Friends and Enemies

Taliban militants
Do these look like friends to you?

So far in the Afghanistan war there have been so-called “Friendly Fire” incidents that have killed British, Canadian, American, and now Pakistani soldiers. Anytime a fellow soldier dies it is a tragedy. Sadly, these three are not the first Pakistani soldiers to be killed. Actually, thousands have senselessly lost their lives to attacks by extremist militants. Why do we pay less attention to their deaths and only get outraged now?

Yes, the NATO gunships crossed the border and, in pursuit of militants, killed three of our sons. This is a tragedy that should never happen. But this is also a war for our own survival, and do not mistake it. We must respond to this incident intelligently, and not miss an opportunity to set things right.

According to Syed Saleem Shahzad, writing for Asia Times, the closing of the NATO supply route is the result of pressure from anti-American elements in the military.

Hawkish anti-American elements in Pakistan’s military prevailed on pro-United States army chief General Ashfaq Pervez Kiani to close a key North Atlantic Treaty Organization (NATO) supply route in Pakistan in a move that signals a possible ominous deterioration in relations between Islamabad and Washington.

The official word from Islamabad appears to be that this is not the case – that the supply route has been closed for security reasons. But even this has a double-meaning. As Shahzad points out, the Foreign Office stated that the route would open when public anger subsided. At the same time, though, TTP began attacking NATO supply trucks headed for Afghanistan.

When the government says the route has to be secured, they are telling the truth. The question is, why is it insecure?

That’s a question with a glaringly obvious answer. It’s not just TTP militants that are attacking the supply routes with guns and bombs, it’s certain elements within the country that are attacking the routes with words and ideas.

A perfect example of this is the editorial page of The Nation. Here’s what they had to say yesterday:

Of course, NATO has declared that it is thinking of stopping sending its supplies through Pakistan. This would be a most welcome move by NATO for the Pakistanis who are suffering not just security-wise from these supplies – which are attractive targets for militants – but also its road infrastructure has been destroyed by the heavy NATO traffic traversing these routes. We also know that smuggling has been given a boost as a direct result of the NATO containers not being subject to proper scrutiny by Pakistani authorities. And from all accounts NATO is barely being charged anything at all.

This is just silly. Are we to honestly believe that a NATO supply route is responsible for mass murders against Shias and Ahmadis? Are we to believe that TTP is attacking NATO supply routes by blowing up schools? Or that if only we could get rid of the NATO trucks, our roads would rival the famous Autobahn in Germany? That, if it weren’t for NATO, there would be no smuggling? Rubbish.

Mosharraf Zaidi says this is just the ridiculous chatter of hypernationalists who are trying to exploit the war to advance their own political agenda.

Pakistani hypernationalists will often spew weak, unsubstantiated and ridiculous things to rail at the imperialism of the US war effort. But what most Pakistanis, hypernationalist or not, have little to say about, is how this problem can be solved without proactive American action. To put it more kindly, and as it is likely framed in for-the-record discussions between Gen Kayani and Gen Patraeus — how can threats from Al-Qaeda and its allies in FATA, be eliminated, without America help?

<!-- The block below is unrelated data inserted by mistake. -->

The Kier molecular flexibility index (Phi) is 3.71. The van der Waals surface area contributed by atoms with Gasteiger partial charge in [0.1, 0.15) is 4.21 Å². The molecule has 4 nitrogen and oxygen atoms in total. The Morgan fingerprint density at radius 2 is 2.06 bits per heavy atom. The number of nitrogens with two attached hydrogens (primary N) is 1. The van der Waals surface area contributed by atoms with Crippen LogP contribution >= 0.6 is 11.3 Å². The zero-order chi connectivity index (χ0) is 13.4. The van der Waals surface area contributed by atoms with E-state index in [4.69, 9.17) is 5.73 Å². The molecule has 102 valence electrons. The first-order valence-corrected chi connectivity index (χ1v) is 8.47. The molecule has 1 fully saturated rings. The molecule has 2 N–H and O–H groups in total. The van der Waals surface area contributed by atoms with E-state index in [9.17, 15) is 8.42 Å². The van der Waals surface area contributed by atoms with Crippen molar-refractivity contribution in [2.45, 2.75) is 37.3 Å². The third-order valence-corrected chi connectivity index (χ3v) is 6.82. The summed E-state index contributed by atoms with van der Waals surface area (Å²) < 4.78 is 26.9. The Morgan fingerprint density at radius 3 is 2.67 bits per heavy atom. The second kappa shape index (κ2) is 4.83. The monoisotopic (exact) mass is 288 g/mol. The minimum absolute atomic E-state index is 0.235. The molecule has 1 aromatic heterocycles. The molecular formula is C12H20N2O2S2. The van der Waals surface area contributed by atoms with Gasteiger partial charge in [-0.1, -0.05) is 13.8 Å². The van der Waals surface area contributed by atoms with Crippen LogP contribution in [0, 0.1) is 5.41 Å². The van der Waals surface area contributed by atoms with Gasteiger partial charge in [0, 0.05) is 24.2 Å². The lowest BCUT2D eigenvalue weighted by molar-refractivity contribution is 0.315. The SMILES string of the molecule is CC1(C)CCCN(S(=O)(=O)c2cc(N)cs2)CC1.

The Nation and their hypernationalist friends don’t have any plans to protect the country. In fact, they even admit as much in their editorial yesterday when they recommended to the government stop funding the military!

So effectively the US is already conducting military operations inside of Pakistan – begging the question where is the Pakistan military? If it is unable to stop the drones, NATO and the CIA operations targeting Pakistan, how will it protect our strategic assets? At the end of the day it really does not matter whether it is “unable” or “unwilling” – for Pakistan the costs are dire in either case.

So, once again one cannot help but reiterate the point that if the military is unable to protect our borders and the lives of our citizens, why are we diverting vast resources to sustain this state institution?

This is ridiculous. How could anyone take this sort of talk seriously? And yet people do.

“Friendly Fire” is no excuse for what happened. But we cannot pretend, like The Nation does, that the US and NATO are “targeting Pakistani territory and its people at will.” Let’s be honest. The Americans could always pack up and go home and where would that leave us? We’d still be at war, only with less help, fewer resources, and no friends to support us.

The deaths of our proud soldiers should be a wake up call. We need to quit wasting time inventing conspiracy theories to blame someone else for everything and actually look at the facts and develop a plan more sophisticated than simply saying “Kick out the Americans! Stop funding the military!” It’s not a game. It’s our own nation that is at stake.

So Mosharraf Zaidi is right when he says,

Pakistan has to deal with threats to its internal security, such as those posed by the TTP and their ilk. It also has to deal with threats to its national security from outside — including the threat of retaliation if a terrorist group based in Pakistan successfully attacked another country, or indeed even the threat of conspiracies hatched by other countries.

He’s also right when he points out that if we don’t get it together, things will only get worse. “Countries that have no plans of their own are going to have plans made for them”.


Author: Mahmood Adeel